“For years, so much of the plastic we have put into the blue bin has been exported for recycling to countries that struggle to manage their own waste, let alone the vast amounts delivered from the United States,” Law said in a statement last fall, when their paper was released. “And when you consider how much of our plastic waste isn’t actually recyclable because it is low-value, contaminated, or difficult to process, it’s not surprising that a lot of it ends up polluting the environment.”

That is slowly starting to change. China stopped accepting most imported plastics in 2018, and at the beginning of 2021, the EU banned its countries from sending non-recyclable plastic abroad. While it is encouraging that countries are starting to take responsibility for their own plastic waste, it is important to remember that plastic is a global problem that requires global solutions.

Even if one country was doing most of the polluting, as former President Trump insinuated, it makes little difference once plastics enter marine environments. After all, the world’s five oceans are really just one big, interconnected body of water. Trump was correct in suggesting that plastic can travel in the ocean. Researchers have found that plastic can be transported thousands of miles, pushed along a “global conveyor belt” of oceanic currents. However, he overestimated China’s role. It is difficult to pinpoint the source of a particular patch of ocean plastic, but the data shows it certainly isn’t all coming from China.

Practically nowhere on Earth has been untouched by plastics. This difficult-to-destruct material has been found at the furthest extremes of our planet, from the top of Mount Everest to the bottom of the world’s deepest ocean trench. Tiny microplastics, invisible to the naked eye, are in the air we breathe. Plastic knows no bounds – and that includes national borders.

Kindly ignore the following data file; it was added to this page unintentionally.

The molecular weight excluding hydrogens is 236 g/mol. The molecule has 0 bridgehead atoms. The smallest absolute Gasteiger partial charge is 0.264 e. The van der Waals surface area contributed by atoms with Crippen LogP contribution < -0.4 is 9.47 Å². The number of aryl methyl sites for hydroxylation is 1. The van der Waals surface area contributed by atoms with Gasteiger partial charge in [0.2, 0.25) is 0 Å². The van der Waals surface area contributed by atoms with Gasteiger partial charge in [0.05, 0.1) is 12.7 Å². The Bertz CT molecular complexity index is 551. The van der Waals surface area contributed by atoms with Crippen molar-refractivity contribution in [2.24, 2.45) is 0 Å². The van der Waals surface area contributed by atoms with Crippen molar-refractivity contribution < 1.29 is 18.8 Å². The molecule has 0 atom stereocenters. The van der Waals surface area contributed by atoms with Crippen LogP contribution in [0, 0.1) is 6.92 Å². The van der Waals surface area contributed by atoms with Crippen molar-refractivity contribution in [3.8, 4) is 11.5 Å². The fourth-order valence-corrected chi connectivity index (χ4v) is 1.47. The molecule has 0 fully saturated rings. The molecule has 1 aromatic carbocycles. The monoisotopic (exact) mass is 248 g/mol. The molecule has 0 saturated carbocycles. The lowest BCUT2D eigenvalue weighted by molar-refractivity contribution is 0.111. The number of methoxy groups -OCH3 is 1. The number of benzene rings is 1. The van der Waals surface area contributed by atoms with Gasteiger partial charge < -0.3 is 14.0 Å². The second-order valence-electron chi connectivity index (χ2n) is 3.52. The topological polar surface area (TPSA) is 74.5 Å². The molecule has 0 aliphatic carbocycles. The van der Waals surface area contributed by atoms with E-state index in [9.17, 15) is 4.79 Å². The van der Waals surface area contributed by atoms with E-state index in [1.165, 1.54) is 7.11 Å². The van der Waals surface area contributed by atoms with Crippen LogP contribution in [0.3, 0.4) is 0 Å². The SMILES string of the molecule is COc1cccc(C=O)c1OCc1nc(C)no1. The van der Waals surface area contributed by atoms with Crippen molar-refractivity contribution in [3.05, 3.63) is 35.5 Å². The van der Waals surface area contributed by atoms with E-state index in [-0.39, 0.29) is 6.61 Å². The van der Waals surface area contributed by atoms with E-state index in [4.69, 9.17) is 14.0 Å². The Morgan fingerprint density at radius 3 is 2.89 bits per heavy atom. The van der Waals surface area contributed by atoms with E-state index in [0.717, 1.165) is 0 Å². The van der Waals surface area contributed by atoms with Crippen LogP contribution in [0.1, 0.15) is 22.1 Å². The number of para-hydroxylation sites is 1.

Rather than finger-pointing, we must acknowledge that plastic pollution, like it or not, is the shared responsibility of governments and corporations in developed and developing countries alike. Oceana’s plastics campaign spans the globe, with teams working in eight countries, plus Europe, to reduce or eliminate single-use plastics that far outlive their usefulness. We have already won policy victories that achieve this goal in Belize, Peru, New York state, and numerous cities across the U.S.

The plastics industry may have created this crisis by churning out an endless stream of single-use plastics, all while perpetuating myths about our ability to recycle them and pitting countries against each other in the process. However, it is now up to each of us to hold the industry to account and prevent plastics from overtaking our shared, global ocean.

This article is the third installment in Oceana’s Recycling Myth of the Month series, which highlights common misconceptions surrounding plastics and our ability to recycle or properly dispose of them. The first installment explained what those numbers on the bottom of plastic products mean, and the second explored whether plant-based bioplastics are actually better for the environment.